Toward noon, the formal parade began - bringing Mayor Stephanie Rawlings-Blake; who would use this year's military theme to place her, and her re-election bid, into the spotlight. It was somewhat unnerving to see a political leader on the festival’s two big screen TV’s. She touted the event as proof of the city's advancement, conjuring up 1984-esque thoughts on political control through media exposure. Seeing her speak at the festival, with cadres of military personal surrounding her, I couldn’t help but feel that she was quite overtly, both waving the flag and using the time-tested “bread and circus” political technique- of giving the people fun distractions, in order to cement  proof of competent political leadership. To her credit, the mayor executed the technique to perfection; cutting ribbons with military personnel at her side, awarding citations to fallen soldiers, standing hand- over-heart during the Pledge of Allegiance, like the most enthusiastic of students. With electoral challengers: Jody Landers, Otis Rolley, and representatives like Catherine Pugh - also in attendance, it remains to be seen whether her performance will win her any votes. However, her being on stage, while the other candidates were relegated to walking the crowd, is a powerful example of the benefits of incumbency. As well, as how these types of events are used - not only to serve the people, but also specific political interests.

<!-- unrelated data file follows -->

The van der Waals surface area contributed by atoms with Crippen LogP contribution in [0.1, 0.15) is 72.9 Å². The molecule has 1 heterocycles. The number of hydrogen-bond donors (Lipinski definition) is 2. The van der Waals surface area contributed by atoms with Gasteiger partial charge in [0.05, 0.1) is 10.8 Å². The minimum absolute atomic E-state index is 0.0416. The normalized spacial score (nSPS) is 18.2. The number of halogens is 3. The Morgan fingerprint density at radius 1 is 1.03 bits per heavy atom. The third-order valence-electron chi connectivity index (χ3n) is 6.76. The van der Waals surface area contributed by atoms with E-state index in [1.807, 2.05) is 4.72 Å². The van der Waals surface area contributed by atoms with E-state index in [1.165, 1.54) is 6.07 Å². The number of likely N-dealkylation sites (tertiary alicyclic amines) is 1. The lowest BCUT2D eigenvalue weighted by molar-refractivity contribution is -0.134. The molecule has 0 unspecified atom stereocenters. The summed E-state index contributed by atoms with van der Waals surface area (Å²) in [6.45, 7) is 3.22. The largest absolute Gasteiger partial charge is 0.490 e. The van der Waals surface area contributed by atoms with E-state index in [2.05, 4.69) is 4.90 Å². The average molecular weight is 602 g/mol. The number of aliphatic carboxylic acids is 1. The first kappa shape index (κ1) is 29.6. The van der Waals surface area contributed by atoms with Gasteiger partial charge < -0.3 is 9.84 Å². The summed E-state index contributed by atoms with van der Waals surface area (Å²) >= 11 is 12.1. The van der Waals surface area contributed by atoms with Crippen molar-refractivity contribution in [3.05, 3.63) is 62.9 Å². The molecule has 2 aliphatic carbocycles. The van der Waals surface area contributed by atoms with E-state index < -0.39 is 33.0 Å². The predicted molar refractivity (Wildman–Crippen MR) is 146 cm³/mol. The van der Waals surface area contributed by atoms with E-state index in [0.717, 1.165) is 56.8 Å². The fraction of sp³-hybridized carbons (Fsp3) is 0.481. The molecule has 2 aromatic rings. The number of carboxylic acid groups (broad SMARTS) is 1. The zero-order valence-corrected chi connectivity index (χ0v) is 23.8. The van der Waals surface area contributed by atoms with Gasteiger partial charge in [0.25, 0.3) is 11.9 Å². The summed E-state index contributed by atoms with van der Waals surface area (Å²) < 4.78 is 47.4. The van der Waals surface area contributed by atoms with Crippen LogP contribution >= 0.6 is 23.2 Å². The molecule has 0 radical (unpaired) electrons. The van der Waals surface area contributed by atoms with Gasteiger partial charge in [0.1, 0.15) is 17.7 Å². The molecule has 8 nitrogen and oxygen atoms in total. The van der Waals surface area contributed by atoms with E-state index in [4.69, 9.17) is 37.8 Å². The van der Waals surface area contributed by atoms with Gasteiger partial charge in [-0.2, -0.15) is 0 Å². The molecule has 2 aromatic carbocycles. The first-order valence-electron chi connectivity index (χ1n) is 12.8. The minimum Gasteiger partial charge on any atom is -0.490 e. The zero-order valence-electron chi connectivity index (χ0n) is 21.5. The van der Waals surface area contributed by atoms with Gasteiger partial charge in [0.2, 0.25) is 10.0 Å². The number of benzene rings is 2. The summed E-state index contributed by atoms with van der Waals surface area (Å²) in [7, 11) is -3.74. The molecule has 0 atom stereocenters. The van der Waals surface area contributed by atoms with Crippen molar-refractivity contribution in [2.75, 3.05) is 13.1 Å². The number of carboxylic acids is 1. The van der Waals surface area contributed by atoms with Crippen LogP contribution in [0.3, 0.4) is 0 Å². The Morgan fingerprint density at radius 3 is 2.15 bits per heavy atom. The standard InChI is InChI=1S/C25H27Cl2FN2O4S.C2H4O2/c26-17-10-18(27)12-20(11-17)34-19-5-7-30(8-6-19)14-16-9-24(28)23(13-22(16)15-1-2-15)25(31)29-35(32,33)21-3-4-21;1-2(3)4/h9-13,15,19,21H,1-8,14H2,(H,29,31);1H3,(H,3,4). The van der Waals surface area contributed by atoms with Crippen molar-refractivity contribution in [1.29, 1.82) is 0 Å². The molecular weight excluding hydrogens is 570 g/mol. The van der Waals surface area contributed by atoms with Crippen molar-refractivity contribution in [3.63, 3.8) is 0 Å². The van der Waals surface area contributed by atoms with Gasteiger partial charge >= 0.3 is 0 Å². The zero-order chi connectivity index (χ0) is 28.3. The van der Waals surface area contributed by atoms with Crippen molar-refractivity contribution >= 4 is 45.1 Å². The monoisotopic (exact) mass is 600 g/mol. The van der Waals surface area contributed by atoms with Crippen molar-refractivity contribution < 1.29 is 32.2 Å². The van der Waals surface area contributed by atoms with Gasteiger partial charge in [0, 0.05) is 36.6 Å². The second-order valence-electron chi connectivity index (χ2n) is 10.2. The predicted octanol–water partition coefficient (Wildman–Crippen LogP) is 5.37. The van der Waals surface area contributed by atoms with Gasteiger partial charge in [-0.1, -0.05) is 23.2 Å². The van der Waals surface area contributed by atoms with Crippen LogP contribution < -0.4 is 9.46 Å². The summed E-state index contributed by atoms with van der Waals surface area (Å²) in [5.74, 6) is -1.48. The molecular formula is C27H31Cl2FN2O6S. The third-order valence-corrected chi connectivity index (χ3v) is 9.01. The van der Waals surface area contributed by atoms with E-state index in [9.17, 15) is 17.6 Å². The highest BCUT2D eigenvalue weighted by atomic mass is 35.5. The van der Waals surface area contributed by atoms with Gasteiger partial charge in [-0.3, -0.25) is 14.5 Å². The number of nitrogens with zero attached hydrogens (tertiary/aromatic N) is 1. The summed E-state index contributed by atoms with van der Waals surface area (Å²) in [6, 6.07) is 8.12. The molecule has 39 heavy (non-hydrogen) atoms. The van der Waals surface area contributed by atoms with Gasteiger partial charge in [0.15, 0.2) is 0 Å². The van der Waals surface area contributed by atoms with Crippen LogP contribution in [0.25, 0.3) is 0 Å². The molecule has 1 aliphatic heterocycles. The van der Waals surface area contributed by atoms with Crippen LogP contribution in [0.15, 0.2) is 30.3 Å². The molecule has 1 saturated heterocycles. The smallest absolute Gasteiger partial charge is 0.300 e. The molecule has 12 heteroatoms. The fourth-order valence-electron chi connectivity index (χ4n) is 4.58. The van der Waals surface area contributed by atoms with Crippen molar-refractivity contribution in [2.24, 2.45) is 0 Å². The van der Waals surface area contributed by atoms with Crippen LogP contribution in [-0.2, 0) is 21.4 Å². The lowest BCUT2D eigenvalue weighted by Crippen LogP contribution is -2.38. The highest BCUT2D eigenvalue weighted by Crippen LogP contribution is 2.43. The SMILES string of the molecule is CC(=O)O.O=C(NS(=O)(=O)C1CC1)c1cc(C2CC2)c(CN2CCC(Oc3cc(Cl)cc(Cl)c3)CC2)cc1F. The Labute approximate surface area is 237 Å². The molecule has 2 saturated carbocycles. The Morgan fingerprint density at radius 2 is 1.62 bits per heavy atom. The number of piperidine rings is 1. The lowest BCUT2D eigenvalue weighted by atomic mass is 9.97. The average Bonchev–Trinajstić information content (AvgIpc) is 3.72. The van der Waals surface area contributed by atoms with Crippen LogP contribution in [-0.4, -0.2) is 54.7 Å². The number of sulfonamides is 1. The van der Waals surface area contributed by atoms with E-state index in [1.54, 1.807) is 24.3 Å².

Big Sister is Watching: The police's stare into the shot was not intentional. Yet, it functions well to show the connection between election year political interests and the increasing militarization/policing of public events.